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Matt Baldwin
Attended University of Idaho
Lives in Seattle
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Matt Baldwin

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To InfiniBand and Beyond!

Explosive Internet growth, beginning in the mid-late 1990′s, has had a dramatic affect on the evolution of computer networking.

This great infographic presents a timeline illustrating the respective history and advantages of Ethernet and InfiniBand - the two leading networking technologies - as well as some specific use cases and performance testing results.

http://blog.profitbricks.com/high-performance-cloud-computing-networks/
To InfiniBand and Beyond! Explosive Internet growth, beginning in the mid-late 1990′s, has had a dramatic affect on the evolution of computer networking. Some new network technologies and initiatives boomed, but faded rapidly into oblivion. Others, notably Ethernet, invented by Bob Metcalfe at Xerox PARC, became the standard and a commodity.  While new technologies emerged in the 2000′s to solve …
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Matt Baldwin

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"Karl Marx oversold socialism, but he was right in claiming that globalization, unfettered financial capitalism, and redistribution of income and wealth from labor to capital could lead capitalism to self-destruct. As he argued, unregulated capitalism can lead to regular bouts of over-capacity, under-consumption, and the recurrence of destructive financial crises, fueled by credit bubbles and asset-price booms and busts."
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Marx may not have had the right solution, but that doesn't mean that he doesn't correctly identify the problem.
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Jon Limbird's profile photoDave Geller's profile photoAriel Jatib's profile photoMatt Baldwin's profile photo
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you picked the bottom of the barrel example in my 30yrs of experience.. that is not the norm but the exception... and I would not draw any broad based assumptions from that experience... you should never draw any conclusion from "an N of 1"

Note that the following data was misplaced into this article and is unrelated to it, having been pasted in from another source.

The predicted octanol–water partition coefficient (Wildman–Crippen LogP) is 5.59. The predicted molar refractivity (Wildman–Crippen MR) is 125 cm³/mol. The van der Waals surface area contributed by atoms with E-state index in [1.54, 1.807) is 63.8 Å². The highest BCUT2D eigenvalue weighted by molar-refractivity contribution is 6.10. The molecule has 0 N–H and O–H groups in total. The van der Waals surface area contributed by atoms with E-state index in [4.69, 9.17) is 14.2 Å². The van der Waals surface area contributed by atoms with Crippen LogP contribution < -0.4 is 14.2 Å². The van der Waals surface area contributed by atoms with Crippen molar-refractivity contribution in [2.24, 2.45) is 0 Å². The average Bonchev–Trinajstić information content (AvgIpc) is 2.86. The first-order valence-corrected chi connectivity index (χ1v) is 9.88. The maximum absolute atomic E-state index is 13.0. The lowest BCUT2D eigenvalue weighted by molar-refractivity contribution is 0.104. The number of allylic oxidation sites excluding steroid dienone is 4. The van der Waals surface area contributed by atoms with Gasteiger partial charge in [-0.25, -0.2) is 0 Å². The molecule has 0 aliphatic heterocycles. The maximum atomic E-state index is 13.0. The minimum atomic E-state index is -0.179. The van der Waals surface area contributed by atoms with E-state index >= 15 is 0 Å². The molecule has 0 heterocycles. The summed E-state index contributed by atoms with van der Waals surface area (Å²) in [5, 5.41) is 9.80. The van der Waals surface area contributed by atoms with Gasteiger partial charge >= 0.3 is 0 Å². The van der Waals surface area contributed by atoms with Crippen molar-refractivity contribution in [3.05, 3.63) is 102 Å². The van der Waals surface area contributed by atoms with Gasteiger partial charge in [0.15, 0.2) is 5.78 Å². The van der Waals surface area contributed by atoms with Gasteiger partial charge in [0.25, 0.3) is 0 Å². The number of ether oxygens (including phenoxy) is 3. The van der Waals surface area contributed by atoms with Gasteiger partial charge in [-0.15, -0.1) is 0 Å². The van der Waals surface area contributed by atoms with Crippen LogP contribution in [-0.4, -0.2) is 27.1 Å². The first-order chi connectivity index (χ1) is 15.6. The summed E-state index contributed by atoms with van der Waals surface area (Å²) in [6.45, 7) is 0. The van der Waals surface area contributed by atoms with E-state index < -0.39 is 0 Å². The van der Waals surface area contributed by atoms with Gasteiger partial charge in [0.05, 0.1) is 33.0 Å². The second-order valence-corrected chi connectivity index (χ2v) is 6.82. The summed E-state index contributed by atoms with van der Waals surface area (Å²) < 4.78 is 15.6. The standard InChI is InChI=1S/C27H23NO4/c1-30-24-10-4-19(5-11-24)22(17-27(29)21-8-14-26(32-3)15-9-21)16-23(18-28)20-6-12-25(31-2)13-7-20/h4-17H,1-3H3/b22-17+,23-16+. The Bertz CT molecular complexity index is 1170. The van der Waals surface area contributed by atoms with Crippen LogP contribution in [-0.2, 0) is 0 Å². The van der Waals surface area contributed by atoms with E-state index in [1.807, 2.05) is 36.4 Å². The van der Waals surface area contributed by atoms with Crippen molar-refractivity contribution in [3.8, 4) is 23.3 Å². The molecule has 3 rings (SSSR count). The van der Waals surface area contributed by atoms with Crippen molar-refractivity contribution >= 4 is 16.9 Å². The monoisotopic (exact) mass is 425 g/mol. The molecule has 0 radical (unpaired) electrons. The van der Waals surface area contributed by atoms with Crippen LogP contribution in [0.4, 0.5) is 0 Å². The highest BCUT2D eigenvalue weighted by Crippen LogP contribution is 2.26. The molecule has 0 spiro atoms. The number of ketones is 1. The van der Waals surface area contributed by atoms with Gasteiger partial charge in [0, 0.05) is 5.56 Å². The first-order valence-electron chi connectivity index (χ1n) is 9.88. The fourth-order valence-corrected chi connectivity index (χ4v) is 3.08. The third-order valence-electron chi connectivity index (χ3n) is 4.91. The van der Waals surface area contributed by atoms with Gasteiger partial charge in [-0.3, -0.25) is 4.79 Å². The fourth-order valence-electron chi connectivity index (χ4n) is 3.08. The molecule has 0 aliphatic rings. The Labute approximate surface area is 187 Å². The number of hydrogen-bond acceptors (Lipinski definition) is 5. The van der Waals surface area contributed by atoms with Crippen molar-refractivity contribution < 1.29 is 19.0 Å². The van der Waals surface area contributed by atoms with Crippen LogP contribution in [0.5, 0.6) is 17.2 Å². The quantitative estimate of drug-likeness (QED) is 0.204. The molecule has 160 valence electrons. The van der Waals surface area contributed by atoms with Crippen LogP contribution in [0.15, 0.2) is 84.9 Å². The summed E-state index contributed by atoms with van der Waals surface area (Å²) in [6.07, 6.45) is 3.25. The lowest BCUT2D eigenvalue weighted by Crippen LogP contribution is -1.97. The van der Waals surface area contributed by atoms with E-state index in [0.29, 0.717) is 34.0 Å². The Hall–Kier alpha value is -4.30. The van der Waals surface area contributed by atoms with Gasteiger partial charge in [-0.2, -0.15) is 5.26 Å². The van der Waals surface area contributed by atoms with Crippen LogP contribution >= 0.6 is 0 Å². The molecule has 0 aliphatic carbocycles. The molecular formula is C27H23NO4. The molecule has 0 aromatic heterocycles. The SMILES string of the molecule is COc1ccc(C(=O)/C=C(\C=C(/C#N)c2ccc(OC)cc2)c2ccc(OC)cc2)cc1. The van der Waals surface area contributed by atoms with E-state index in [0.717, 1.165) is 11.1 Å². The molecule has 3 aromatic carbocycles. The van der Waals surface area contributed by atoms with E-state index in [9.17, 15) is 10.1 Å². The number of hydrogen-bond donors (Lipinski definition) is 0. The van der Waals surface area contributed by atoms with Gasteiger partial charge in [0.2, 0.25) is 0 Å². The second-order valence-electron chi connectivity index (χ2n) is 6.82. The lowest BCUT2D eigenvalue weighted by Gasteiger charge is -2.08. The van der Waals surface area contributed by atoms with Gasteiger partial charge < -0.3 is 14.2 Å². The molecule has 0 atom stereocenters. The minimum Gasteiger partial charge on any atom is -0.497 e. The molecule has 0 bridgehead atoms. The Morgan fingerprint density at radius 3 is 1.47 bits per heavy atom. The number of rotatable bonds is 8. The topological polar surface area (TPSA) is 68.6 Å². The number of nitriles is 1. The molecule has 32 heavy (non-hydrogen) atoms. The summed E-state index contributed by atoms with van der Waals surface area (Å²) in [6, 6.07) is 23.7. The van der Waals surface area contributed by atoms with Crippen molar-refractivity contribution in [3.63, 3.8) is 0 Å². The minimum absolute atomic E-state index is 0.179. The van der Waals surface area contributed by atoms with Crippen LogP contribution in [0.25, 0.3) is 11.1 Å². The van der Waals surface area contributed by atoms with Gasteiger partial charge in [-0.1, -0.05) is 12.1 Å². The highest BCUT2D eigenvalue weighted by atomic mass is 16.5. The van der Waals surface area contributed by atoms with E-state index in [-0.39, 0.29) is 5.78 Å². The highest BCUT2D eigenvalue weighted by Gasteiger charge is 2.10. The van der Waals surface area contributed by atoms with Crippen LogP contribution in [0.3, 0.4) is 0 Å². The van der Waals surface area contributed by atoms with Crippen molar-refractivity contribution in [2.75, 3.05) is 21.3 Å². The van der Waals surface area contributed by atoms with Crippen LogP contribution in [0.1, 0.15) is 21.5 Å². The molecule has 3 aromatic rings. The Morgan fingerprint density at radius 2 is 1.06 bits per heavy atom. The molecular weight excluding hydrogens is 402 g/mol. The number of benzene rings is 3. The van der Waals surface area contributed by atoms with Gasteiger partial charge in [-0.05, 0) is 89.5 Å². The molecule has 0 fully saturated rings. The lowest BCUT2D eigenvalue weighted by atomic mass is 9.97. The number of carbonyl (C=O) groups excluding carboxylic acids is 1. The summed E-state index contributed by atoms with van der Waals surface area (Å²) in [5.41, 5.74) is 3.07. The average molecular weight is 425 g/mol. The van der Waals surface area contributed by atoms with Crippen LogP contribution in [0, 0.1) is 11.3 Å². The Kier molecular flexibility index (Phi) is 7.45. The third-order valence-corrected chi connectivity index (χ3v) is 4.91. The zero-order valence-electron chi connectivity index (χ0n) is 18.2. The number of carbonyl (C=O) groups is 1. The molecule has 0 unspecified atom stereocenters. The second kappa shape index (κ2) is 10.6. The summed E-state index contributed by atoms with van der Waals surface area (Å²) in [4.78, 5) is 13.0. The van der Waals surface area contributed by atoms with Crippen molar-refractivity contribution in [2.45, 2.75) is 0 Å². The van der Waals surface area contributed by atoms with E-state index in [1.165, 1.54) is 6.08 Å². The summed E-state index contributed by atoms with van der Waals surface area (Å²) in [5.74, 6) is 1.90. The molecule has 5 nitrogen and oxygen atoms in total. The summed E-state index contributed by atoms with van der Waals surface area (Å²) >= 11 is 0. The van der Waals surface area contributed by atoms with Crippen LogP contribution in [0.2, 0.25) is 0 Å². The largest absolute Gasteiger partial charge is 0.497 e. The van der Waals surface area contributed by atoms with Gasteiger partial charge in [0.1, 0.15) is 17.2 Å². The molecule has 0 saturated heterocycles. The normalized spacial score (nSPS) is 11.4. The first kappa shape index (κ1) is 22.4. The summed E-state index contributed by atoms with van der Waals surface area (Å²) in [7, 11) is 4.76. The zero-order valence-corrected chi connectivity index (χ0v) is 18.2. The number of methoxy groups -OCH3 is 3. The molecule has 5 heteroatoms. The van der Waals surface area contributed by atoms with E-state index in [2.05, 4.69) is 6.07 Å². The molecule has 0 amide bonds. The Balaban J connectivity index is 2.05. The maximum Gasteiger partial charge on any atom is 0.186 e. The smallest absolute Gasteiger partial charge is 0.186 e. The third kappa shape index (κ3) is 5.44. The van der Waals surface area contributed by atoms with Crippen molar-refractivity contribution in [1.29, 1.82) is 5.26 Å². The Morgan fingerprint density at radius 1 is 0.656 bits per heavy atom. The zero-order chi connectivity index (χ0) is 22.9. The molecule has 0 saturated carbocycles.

I will send a monologue on this to your email account (m(&^%@d((^^g(^(^^.net) if this is no longer valid let me know....
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Matt Baldwin

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Sure we can discuss tomorrow. Btw I'm not sure how this got in my inbox
with this subject. Sorry that I didn't see it prior. Devs seem confident on
the time line given my understanding of the work.
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"The data retention mandate in this bill would treat every Internet user like a criminal and threaten the online privacy and free speech rights of every American." Even more troubling is what the government would need to do in order to access this trove of private information: ask for it.

I kid you not -- that's it.

As written, The Protecting Children from Internet Pornographers Act of 2011 doesn't require that someone be under investigation on child pornography charges in order for police to access their Internet history -- being suspected of any crime is enough. (It may even be made available in civil matters like divorce trials or child custody battles.) Nor do police need probable cause to search this information. As Rep. James Sensenbrenner says, (R-Wisc.) "It poses numerous risks that well outweigh any benefits, and I'm not convinced it will contribute in a significant way to protecting children."
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I don't think that people understand what this really means. The majority of people don't understand that the detail of the data and the volume of the data would allow the government to make up new crimes as they wish. It's almost like giving them the data they need to legislate morality.

Sadly, it would also allow the government/law enforcement to move from a reactive operation to a proactive operation. Instead of waiting for you to commit a crime, they could watch patterns and predict that you're going to commit a crime (Which, for all intents and purposes, could be visiting a site about guns, Islam, or just xkcd.org).

It's a slippery slope, for sure.
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Everyone should begin to use this and start to actively avoid any and all Murdoch properties.
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Have him in circles
69 people
Eric Lee's profile photo
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Venice CA - Atlanta GA - Boston MA - New Orleans LA - Moscow ID - Nampa ID - San Francisco CA
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  • University of Idaho
    English, 1994 - 1999
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